Reformation Principles Exhibited (1807)

Since the Reformed Presbyterian pastor Alexander Craighead could not himself constitute a presbytery, he asked ministerial assistance from the recently constituted Reformed Presbytery in Scotland, and when such was not immediately forthcoming, he became discouraged, and took up his former ecclesiastical connections. One historians said of him that 

“He did not, however, possess stability. Over-strained zeal is seldom permanent. This man, after having cooperated with the Covenanters, with an ardor which appeared to some of them enthusiastic, left his profession and vows, and turned to the flocks of his former companions.”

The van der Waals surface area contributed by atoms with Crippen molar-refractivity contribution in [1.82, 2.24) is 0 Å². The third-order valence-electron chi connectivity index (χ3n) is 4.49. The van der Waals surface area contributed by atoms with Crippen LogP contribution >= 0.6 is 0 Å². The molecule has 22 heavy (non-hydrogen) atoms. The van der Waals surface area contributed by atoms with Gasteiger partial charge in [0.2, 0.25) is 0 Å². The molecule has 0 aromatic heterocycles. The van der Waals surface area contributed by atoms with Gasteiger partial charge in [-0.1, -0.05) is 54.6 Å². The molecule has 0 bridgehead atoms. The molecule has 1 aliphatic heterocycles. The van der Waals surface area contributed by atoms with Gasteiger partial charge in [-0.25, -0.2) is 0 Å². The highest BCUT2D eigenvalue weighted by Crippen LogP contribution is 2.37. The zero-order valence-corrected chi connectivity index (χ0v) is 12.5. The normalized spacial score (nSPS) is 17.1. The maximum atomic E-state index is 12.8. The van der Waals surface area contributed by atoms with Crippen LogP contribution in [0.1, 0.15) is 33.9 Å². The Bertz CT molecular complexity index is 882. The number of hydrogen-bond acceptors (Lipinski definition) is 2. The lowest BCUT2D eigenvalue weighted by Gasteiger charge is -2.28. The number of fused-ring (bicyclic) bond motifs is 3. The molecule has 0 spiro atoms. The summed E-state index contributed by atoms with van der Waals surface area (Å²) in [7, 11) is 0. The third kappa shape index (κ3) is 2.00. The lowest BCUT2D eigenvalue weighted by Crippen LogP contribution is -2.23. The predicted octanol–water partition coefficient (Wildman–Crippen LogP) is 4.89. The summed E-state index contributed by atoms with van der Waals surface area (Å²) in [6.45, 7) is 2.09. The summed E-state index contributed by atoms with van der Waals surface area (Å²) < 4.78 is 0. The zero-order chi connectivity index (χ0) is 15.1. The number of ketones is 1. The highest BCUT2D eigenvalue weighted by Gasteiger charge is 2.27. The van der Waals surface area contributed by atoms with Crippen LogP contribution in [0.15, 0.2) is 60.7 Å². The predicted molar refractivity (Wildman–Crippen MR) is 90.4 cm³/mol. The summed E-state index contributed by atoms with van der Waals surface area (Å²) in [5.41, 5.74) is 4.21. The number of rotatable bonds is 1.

The Reformed Presbytery of Scotland did, however, send in 1751 the Rev. John Cuthbertson, who ministered in America for 40 years until his death in 1791. On Cuthbertson’s first Sabbath in America he lectured on the passage in Luke (6:22-31) which begins, “Take no thought for your life,” and ends, “But rather seek ye the kingdom of God.” The words symbolized a ministry full of faith, labor, and sacrifice. Cuthbertson made his headquarters at Middle Octorara from which he served the Societies scattered throughout the Colonies. His travels and ministry are recorded in the diary which includes entries in both English and Latin. Perhaps the most familiar entries in the diary are: “Fessus, fessus valde—tired, very tired,” and “Give all praise to my gracious God.” Such an attitude of praise was necessary when, for instance, he wrote, after staying overnight with a parishioner: “Slept none. Bugs.” Cuthbertson did much to make the organization of the scattered Societies  of Reformed Presbyterians more formal by ordaining elders and establishing sessions. He was a hard worker, preaching as many as eleven times in one week and never using the same sermon twice. Every Sabbath he would explain a Psalm, give a detailed lecture on a passage of Scripture, and preach a more popular sermon on the great themes of the Gospel. Communion was held once a year among the Societies, and strict discipline was observed with regard to who was allowed to partake.